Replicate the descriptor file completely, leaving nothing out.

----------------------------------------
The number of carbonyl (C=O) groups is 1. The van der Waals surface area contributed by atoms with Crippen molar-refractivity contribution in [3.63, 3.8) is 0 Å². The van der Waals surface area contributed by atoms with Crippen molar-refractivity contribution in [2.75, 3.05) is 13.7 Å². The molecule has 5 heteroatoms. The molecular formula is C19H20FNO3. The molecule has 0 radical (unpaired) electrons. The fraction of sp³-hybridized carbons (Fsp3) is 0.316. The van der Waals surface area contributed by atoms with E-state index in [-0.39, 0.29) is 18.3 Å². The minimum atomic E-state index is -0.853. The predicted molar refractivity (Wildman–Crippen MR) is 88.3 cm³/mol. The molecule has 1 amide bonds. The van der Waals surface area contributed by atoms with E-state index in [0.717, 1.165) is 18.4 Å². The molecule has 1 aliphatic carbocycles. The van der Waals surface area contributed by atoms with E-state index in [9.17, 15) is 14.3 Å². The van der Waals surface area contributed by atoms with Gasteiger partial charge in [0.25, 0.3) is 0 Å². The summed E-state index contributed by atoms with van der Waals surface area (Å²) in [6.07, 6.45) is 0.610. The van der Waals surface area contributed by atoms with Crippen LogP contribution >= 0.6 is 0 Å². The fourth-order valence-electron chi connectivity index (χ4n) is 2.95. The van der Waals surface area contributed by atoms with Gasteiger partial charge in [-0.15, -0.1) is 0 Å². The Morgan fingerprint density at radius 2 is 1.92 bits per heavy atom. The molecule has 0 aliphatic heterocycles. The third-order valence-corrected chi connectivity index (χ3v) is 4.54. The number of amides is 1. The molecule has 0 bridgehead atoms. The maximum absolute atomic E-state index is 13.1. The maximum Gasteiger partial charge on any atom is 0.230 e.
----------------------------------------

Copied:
The number of carbonyl (C=O) groups is 1. The van der Waals surface area contributed by atoms with Crippen molar-refractivity contribution in [3.63, 3.8) is 0 Å². The van der Waals surface area contributed by atoms with Crippen molar-refractivity contribution in [2.75, 3.05) is 13.7 Å². The molecule has 5 heteroatoms. The molecular formula is C19H20FNO3. The molecule has 0 radical (unpaired) electrons. The fraction of sp³-hybridized carbons (Fsp3) is 0.316. The van der Waals surface area contributed by atoms with E-state index in [-0.39, 0.29) is 18.3 Å². The minimum atomic E-state index is -0.853. The predicted molar refractivity (Wildman–Crippen MR) is 88.3 cm³/mol. The molecule has 1 amide bonds. The van der Waals surface area contributed by atoms with E-state index in [0.717, 1.165) is 18.4 Å². The molecule has 1 aliphatic carbocycles. The van der Waals surface area contributed by atoms with E-state index in [9.17, 15) is 14.3 Å². The van der Waals surface area contributed by atoms with Gasteiger partial charge in [0.25, 0.3) is 0 Å². The summed E-state index contributed by atoms with van der Waals surface area (Å²) in [6.07, 6.45) is 0.610. The van der Waals surface area contributed by atoms with Crippen LogP contribution >= 0.6 is 0 Å². The fourth-order valence-electron chi connectivity index (χ4n) is 2.95. The van der Waals surface area contributed by atoms with Gasteiger partial charge in [-0.15, -0.1) is 0 Å². The Morgan fingerprint density at radius 2 is 1.92 bits per heavy atom. The molecule has 0 aliphatic heterocycles. The third-order valence-corrected chi connectivity index (χ3v) is 4.54. The number of amides is 1. The molecule has 0 bridgehead atoms. The maximum absolute atomic E-state index is 13.1. The maximum Gasteiger partial charge on any atom is 0.230 e.